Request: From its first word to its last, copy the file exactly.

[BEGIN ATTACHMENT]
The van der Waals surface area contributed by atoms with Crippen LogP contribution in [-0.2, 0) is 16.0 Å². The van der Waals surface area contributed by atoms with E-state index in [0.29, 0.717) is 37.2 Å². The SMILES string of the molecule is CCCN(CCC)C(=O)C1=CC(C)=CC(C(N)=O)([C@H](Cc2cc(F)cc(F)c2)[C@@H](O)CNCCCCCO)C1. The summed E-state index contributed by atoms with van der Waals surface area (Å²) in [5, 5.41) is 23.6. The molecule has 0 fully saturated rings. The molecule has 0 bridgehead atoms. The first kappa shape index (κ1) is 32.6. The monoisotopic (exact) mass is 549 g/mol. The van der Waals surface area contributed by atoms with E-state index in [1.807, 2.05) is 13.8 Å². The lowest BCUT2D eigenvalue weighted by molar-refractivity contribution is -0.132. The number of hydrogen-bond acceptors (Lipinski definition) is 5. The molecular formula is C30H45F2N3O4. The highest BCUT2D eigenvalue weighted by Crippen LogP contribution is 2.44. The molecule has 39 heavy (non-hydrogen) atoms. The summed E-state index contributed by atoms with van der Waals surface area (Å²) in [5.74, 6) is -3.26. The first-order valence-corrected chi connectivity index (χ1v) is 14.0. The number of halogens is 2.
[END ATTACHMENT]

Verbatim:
The van der Waals surface area contributed by atoms with Crippen LogP contribution in [-0.2, 0) is 16.0 Å². The van der Waals surface area contributed by atoms with E-state index in [0.29, 0.717) is 37.2 Å². The SMILES string of the molecule is CCCN(CCC)C(=O)C1=CC(C)=CC(C(N)=O)([C@H](Cc2cc(F)cc(F)c2)[C@@H](O)CNCCCCCO)C1. The summed E-state index contributed by atoms with van der Waals surface area (Å²) in [5, 5.41) is 23.6. The molecule has 0 fully saturated rings. The molecule has 0 bridgehead atoms. The first kappa shape index (κ1) is 32.6. The monoisotopic (exact) mass is 549 g/mol. The van der Waals surface area contributed by atoms with E-state index in [1.807, 2.05) is 13.8 Å². The lowest BCUT2D eigenvalue weighted by molar-refractivity contribution is -0.132. The number of hydrogen-bond acceptors (Lipinski definition) is 5. The molecular formula is C30H45F2N3O4. The highest BCUT2D eigenvalue weighted by Crippen LogP contribution is 2.44. The molecule has 39 heavy (non-hydrogen) atoms. The summed E-state index contributed by atoms with van der Waals surface area (Å²) in [5.74, 6) is -3.26. The first-order valence-corrected chi connectivity index (χ1v) is 14.0. The number of halogens is 2.